Earlier analysis here and here. Live-blogging here. Peter Hoskin:

Nick Clegg certainly gained most from the evening...But Cameron won in a different sense, in that he far outperformed Gordon Brown.  In other words: I can't see Labour closing the gap on the Tories because of tonight's debate, and, if anything, the gap might increase.  The difference between the two men was chiefly one of personality.  Cameron humanised many of the issues, whereas Brown tried to use them as clubs against his Tory oppone.  Cameron brought energy to the stage.  Brown brought scowls, frowns and jibes about Lord Ashcroft.

Gaby Hinsliff:

For Cameron to win, he must be the change candidate. So his most serious mistake was letting Clegg gallop off with this particular banner, portraying the bigger parties as more of the "same old, same old" and the Lib Dems as the cleanskins who somehow have nothing to do with tarnished Westminster politics. He needs to pin Clegg down, as he did over party funding.

It's the anti-politics vote, combined with novelty, that probably gave it to Clegg in both ITV's instant reaction poll and its "dial test" panel.

Jonathan Freedland:

As for Brown, he was on top of the detail, and solid. But he looked tired and rumpled, often glowering. Above all, his answers were too packed with indigestible policy detail. He failed to understood what Clegg intuited perfectly – that TV debates are aimed not at the logical, but at the emotional part of the voter's brain. A long line of losing presidential candidates could have taught him that lesson.

Iain Martin:

Mr. Clegg was highly polished, looking directly at the camera at the right moments to reach viewers at home and interacting most effectively with the audience in the studio. Both other leaders said several times “I agree with Nick”, which must have been music to his ears. Here he was being wooed in public with a hung parliament a strong possibility.

Following these debates, it won’t be long before British party leaders are chosen by primary elections, not just party members (no more unopposed non-elections like the one that brought Gordon to the top job in the first place) and having been so chosen, will not easily be ousted by their colleagues. The significance of the debates is that they invite you to meet your new boss. And it’s you.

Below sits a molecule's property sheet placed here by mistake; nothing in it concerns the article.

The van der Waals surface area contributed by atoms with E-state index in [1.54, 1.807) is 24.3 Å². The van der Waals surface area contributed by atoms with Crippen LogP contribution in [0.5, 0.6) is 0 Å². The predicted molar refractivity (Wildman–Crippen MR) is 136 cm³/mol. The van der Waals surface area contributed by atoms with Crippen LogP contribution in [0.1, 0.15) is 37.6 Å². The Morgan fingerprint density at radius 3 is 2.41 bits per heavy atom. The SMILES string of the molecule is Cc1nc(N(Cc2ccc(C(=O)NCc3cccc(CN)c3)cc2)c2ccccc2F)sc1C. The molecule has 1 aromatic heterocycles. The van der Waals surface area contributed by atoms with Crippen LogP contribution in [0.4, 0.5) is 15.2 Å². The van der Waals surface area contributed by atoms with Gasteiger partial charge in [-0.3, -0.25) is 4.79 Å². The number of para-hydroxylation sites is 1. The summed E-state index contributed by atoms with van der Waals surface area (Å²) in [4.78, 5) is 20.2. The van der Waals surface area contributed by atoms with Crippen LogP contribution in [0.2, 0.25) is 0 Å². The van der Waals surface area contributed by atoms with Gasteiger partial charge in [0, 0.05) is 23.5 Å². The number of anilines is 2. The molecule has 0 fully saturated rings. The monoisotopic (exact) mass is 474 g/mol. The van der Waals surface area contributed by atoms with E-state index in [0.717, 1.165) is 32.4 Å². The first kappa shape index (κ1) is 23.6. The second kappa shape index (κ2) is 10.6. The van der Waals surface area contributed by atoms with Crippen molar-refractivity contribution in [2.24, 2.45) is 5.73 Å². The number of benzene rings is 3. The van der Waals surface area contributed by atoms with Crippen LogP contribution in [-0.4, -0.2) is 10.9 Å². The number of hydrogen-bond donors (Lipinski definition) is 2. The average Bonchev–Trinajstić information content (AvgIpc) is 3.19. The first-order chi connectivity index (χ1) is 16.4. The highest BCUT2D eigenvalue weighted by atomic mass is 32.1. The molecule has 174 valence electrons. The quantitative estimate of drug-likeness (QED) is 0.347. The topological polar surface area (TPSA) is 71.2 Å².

Iain Dale:

I think Nick Clegg won the day, if only by a short head. He put in a very confident performance and I can't think of an error that he made. Whenever I watch these debates I try to do it at least in part through the eyes of normal voters. And I have to be honest, I think they would have been impressed by Clegg. What he said may have been utter bollocks at times - and it was - but it was the way he said it. He also dictated the terms of the debate at times. As Vince Cable just said on the BBC, the constant repeating of "We agree with Nick" justifies that assertion.

Andrew Sparrow:

Clegg is on a high - but it might not last. The Lib Dem leader was the clear winner of the debate tonight. This may change the dynamic of the election and he has every right to feel pleased with his performance. But let's keep this in proportion. He's not Barack Obama.

Robert Shrimsley:

David Cameron was by far the most surprising of the three. Pinned in the middle, he often seemed under attack and subdued. Mr Brown put him under pressure and he didn’t manage to push back well; when he tried to change the subject it seemed contrived. He also seemed intentionally to be avoiding the aggressive style of the prime minister even eschewing one open-goal on under-equipped troops. A former Tory spin doctor who was watching with me said he was being deliberately “statesmanlike”. This, I think, was overly rose-tinted but as the evening progressed it did seem a calculated strategy to seem calm under fire and to avoid the most extreme yah-boo politics.

Fraser Nelson:

I was once given a George W. Bush doll which, if you pressed a button on his lapel, would recite one of his soundbites. At times, this is what this debate felt like. At every given topic, the leaders recited their given answers. People have heard Brown’s repertoire, they’ve heard Cameron’s. But not Clegg’s. He enjoyed the novelty factor. I hope he enjoys it: tonight may very well be the high point of his political career.

Gideon Rachman:

Can Clegg keep it up? If he does, the Lib Dems might even force Labour into third place, which would be extraordinary. In the next debate, the Lib Dem leader will lack the element of surprise and freshness that he took advantage of so effectively tonight. Cameron and Brown will also see him as a much more dangerous opponent - and will definitely go for him. On the other hand, Clegg now has some momentum and excitement behind him, and he can build on that. And the next debate will be about foreign affairs. As a multi-lingual, former Euro-MP that should be Clegg’s strong suit - although in Eurosceptic Britain, he will probably try to disguise the extent of his Europhilia.

Suddenly, this election looks interesting.

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